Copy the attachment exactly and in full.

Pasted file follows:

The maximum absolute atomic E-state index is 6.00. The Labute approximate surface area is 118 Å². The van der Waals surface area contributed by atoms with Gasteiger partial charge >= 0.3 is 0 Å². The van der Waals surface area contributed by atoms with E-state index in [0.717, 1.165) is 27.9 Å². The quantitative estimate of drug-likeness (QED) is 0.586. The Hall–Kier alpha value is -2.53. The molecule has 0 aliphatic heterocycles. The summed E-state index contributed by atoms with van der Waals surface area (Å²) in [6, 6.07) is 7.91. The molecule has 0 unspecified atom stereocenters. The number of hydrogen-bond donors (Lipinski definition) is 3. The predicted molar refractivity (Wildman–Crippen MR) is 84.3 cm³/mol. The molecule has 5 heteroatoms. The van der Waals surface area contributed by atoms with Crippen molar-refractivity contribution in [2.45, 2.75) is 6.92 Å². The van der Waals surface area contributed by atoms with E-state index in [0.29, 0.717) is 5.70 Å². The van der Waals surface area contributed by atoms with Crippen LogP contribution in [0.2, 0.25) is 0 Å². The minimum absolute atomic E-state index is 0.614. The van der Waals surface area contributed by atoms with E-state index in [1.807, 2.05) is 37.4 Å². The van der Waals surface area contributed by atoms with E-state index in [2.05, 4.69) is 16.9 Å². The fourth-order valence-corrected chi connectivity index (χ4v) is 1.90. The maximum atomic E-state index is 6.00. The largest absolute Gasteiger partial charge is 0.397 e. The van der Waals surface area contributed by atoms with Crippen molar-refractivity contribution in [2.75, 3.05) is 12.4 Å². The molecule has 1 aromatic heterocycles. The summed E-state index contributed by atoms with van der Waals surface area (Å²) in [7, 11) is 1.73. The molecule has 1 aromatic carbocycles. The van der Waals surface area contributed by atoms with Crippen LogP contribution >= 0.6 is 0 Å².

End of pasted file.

The maximum absolute atomic E-state index is 6.00. The Labute approximate surface area is 118 Å². The van der Waals surface area contributed by atoms with Gasteiger partial charge >= 0.3 is 0 Å². The van der Waals surface area contributed by atoms with E-state index in [0.717, 1.165) is 27.9 Å². The quantitative estimate of drug-likeness (QED) is 0.586. The Hall–Kier alpha value is -2.53. The molecule has 0 aliphatic heterocycles. The summed E-state index contributed by atoms with van der Waals surface area (Å²) in [6, 6.07) is 7.91. The molecule has 0 unspecified atom stereocenters. The number of hydrogen-bond donors (Lipinski definition) is 3. The predicted molar refractivity (Wildman–Crippen MR) is 84.3 cm³/mol. The molecule has 5 heteroatoms. The van der Waals surface area contributed by atoms with Crippen molar-refractivity contribution in [2.45, 2.75) is 6.92 Å². The van der Waals surface area contributed by atoms with E-state index in [0.29, 0.717) is 5.70 Å². The van der Waals surface area contributed by atoms with Crippen LogP contribution in [0.2, 0.25) is 0 Å². The minimum absolute atomic E-state index is 0.614. The van der Waals surface area contributed by atoms with E-state index in [1.807, 2.05) is 37.4 Å². The van der Waals surface area contributed by atoms with E-state index in [2.05, 4.69) is 16.9 Å². The fourth-order valence-corrected chi connectivity index (χ4v) is 1.90. The maximum atomic E-state index is 6.00. The largest absolute Gasteiger partial charge is 0.397 e. The van der Waals surface area contributed by atoms with Crippen molar-refractivity contribution in [2.75, 3.05) is 12.4 Å². The molecule has 1 aromatic heterocycles. The summed E-state index contributed by atoms with van der Waals surface area (Å²) in [7, 11) is 1.73. The molecule has 1 aromatic carbocycles. The van der Waals surface area contributed by atoms with Crippen LogP contribution >= 0.6 is 0 Å².